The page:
The resulting equation is simple: fructose and dietary carbohydrates (grains, which break down into sugar) lead to excess body fat, obesity and related health issues. Furthermore, no amount of exercise can compensate for this damage because if you eat excessive fructose and grains - the primary ingredients NOT found in our ancestral diet - it will activate programming to cause your body to become, and remain, fat.

                  Would I be putting a grain-feed cow on a fad diet if I took it out of the feedlot and put it on pasture eating the grass nature intended?

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                  • #24
                    High fructose corn syrup
                    GMO oils
                    Dwarf Hybrid wheat... with all its gliodin which is addictive and makes you eat more.

                    Question... what are the rates of celiac and GERD in UK/Europe? That will tell us whether they eat the older wheat or the noew dwarf hybrid poison.
                    5'0" female, 45 years old. Started Primal October 31, 2011, at a skinny fat 111.5 lbs. Low weight: 99.5 lb on a fast. Gained back to 115(!) on SAD chocolate, potato chips, and stress. Currently 111.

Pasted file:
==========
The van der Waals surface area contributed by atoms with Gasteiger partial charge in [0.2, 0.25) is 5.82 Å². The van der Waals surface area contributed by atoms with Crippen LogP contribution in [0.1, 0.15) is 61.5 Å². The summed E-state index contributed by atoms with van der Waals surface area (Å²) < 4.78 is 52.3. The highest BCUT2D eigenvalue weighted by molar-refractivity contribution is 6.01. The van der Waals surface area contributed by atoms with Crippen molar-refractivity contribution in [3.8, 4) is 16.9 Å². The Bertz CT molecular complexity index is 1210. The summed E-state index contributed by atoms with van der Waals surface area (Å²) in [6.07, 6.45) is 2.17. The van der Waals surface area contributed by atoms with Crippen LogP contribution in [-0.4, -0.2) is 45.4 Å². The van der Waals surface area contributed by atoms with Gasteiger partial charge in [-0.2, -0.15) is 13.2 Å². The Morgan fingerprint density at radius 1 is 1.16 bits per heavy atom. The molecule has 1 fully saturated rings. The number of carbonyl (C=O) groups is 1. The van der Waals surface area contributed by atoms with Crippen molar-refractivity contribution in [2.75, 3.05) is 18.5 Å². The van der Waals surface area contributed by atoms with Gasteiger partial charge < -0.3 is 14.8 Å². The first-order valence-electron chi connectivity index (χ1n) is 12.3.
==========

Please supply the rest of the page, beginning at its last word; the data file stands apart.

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                    • #25
                      I haven't spent much time outside of the U.S. (vacations only) but around here just about everybody is extremely stressed...all the time. Chronic stress will make you eat like crazy and keep you fat. Almost everyone I know is literally on the verge of a nervous breakdown.
                      “You may have thought you heard me say I wanted a lot of bacon and eggs, but what I said was: Give me all the bacon and eggs you have.” - Ron Swanson

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                      • #26
                        The US got there first. UK, Aus & NZ are catching up fast. Rest of the first world is following. Don't think there is anything special happening in the US